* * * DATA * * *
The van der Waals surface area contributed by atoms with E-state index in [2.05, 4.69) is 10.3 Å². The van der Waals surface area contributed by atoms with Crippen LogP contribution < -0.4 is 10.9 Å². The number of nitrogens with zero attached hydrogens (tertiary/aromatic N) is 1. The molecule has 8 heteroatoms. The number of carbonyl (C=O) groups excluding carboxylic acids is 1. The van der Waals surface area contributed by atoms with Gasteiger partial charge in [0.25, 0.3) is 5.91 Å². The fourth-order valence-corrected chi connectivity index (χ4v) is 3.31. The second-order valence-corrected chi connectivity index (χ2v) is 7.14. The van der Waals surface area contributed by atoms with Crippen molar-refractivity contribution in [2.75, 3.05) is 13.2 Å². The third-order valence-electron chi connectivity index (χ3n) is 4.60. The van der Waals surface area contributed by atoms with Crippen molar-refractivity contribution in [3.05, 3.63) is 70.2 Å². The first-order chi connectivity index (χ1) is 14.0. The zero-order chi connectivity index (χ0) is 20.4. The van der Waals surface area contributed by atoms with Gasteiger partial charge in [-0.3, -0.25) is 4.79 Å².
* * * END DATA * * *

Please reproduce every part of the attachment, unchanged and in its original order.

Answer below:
The van der Waals surface area contributed by atoms with E-state index in [2.05, 4.69) is 10.3 Å². The van der Waals surface area contributed by atoms with Crippen LogP contribution < -0.4 is 10.9 Å². The number of nitrogens with zero attached hydrogens (tertiary/aromatic N) is 1. The molecule has 8 heteroatoms. The number of carbonyl (C=O) groups excluding carboxylic acids is 1. The van der Waals surface area contributed by atoms with Gasteiger partial charge in [0.25, 0.3) is 5.91 Å². The fourth-order valence-corrected chi connectivity index (χ4v) is 3.31. The second-order valence-corrected chi connectivity index (χ2v) is 7.14. The van der Waals surface area contributed by atoms with Crippen molar-refractivity contribution in [2.75, 3.05) is 13.2 Å². The third-order valence-electron chi connectivity index (χ3n) is 4.60. The van der Waals surface area contributed by atoms with Crippen molar-refractivity contribution in [3.05, 3.63) is 70.2 Å². The first-order chi connectivity index (χ1) is 14.0. The zero-order chi connectivity index (χ0) is 20.4. The van der Waals surface area contributed by atoms with Gasteiger partial charge in [-0.3, -0.25) is 4.79 Å².